- News Brief
- Research & Policy
- Culture and Review
- Media Centre
Reach tens of thousands of people instantly by advertising with Ekklesia. Find out more
I often speak to people in their seventies and eighties about what life was like when they were young. These are working-class men and women, from a Northern industrial town, who all left school when they were 14 or 15, with very basic qualifications. They had no opportunity to take their education further, though many would have liked to.
What happened when they left school sounds almost unbelievable now. Every single one of them got a job immediately. And they did not just get any job, they got a job they liked and enjoyed. As one elderly woman told me, "If you didn’t like a job, you just left and got another. You could leave on Friday and start a new job on Monday. They were practically dragging you in off the street."
Of course these weren’t glamorous high-flying careers, they were jobs in factories and shops, in chemical plants, foundries and tanneries. But they were secure, decently paid, and for many there was the chance to "work their way up." Training was mostly on the job, and the luckier ones got an apprenticeship for a trade which would "set them up for life."
The pay wasn’t high, but it was enough to allow most of them to set up a home and start a family in their early twenties. Homes were mostly rented, but some went on to buy a house, and as the nation grew more prosperous they got telephones, cars, even holidays abroad. Most got a small occupational pension.
Compare that with the situation facing young people today. Even graduates can find it difficult to get a job, and many have taken jobs which in the past a school leaver with few qualifications would have taken. How many ‘baristas’ have a degree? Those who leave school with few qualifications, as their grandparents and great-grandparents did, are now treated as a social problem, and exploited for profit by companies with no sense of social responsibility. I wrote about one such young man, David, here.
Now, the Labour Party is saying that it will make life even more difficult for young people like David, by excluding them from Jobseekers Allowance. This move ‘would affect seven out of 10 of the 18-to-21-year-olds currently claiming JSA, and initially save £65m.’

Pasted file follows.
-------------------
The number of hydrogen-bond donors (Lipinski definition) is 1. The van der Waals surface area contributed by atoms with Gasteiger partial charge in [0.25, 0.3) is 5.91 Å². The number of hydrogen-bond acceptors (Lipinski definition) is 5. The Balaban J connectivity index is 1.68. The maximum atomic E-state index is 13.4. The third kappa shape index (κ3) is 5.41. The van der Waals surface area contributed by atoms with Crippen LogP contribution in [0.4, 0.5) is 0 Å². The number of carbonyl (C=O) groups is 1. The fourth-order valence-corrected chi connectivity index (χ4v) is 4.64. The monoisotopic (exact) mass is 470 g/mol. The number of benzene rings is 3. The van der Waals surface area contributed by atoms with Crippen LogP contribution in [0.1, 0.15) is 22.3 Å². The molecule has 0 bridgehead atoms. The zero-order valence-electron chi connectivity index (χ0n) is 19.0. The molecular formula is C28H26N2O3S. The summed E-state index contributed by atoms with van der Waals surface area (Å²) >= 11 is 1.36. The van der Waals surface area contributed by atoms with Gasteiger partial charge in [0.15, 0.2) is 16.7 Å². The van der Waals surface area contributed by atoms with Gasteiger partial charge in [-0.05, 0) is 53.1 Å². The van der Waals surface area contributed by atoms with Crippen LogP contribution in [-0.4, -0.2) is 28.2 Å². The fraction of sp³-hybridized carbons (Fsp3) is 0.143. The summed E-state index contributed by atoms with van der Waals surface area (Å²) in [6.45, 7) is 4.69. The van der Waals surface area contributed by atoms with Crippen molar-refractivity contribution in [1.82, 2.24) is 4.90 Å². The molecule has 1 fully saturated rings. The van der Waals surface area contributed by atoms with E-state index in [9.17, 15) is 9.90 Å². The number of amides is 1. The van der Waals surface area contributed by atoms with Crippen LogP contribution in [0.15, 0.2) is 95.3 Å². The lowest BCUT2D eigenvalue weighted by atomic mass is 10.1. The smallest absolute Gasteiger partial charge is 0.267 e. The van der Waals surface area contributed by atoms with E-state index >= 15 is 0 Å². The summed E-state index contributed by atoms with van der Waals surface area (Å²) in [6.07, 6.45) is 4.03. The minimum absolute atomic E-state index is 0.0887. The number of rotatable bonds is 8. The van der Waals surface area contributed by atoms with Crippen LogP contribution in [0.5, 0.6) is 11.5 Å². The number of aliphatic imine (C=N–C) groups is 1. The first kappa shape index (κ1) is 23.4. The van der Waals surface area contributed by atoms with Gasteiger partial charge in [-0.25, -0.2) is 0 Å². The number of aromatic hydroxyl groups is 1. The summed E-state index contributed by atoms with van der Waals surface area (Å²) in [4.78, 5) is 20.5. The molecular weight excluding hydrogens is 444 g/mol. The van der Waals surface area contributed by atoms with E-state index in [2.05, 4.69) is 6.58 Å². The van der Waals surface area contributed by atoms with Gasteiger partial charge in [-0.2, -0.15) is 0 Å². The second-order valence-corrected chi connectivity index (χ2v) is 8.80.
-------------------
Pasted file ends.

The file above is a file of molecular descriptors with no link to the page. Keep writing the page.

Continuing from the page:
The emphasis on training in this measure is welcome, but again, it seems that the victims of an unfair and dysfunctional economy are being punished. And of course, like all welfare ‘reforms’, the prosperous will be unaffected. Young people from affluent families will continue to go on their gap years, or get unpaid internships in Westminster or the media whilst their parents support them.
If this plan was simply about ensuring that young adults got good training it would be laudable. But, as seems inevitable these days, it is designed to ‘send a message’ that Labour will end the ‘something for nothing’ culture. It is designed to appease those people who believe that benefit fraud is a national scourge, and that those living on benefits are living in the lap of luxury. This is a failure of leadership from Labour.
Research shows that most people have a completely false picture of the generosity of the benefits system, and that support for cuts to welfare relies on such ignorance. Labour must know this, but instead of meeting rhetoric and propaganda with the truth, they are pandering to the public’s ignorance.
Rachel Reeves says that young people without good qualifications will be in and out of work, on zero-hours contracts and low pay. Of course she is right, but that is an indictment of an exploitative and unfair economy, where employers are allowed to treat those young people like disposable raw materials. It is an indication of the weakness of the trade union and labour movement, which can no longer obtain fair pay and conditions for working class people. It is not the fault of those young people who, had they been born in another generation, would have been able to make a very decent life for themselves.
© Bernadette Meaden has written about political, religious and social issues for some years, and is strongly influenced by Christian Socialism, liberation theology and the Catholic Worker movement. She is an Ekklesia associate and regular contributor. You can follow her on Twitter: @BernaMeaden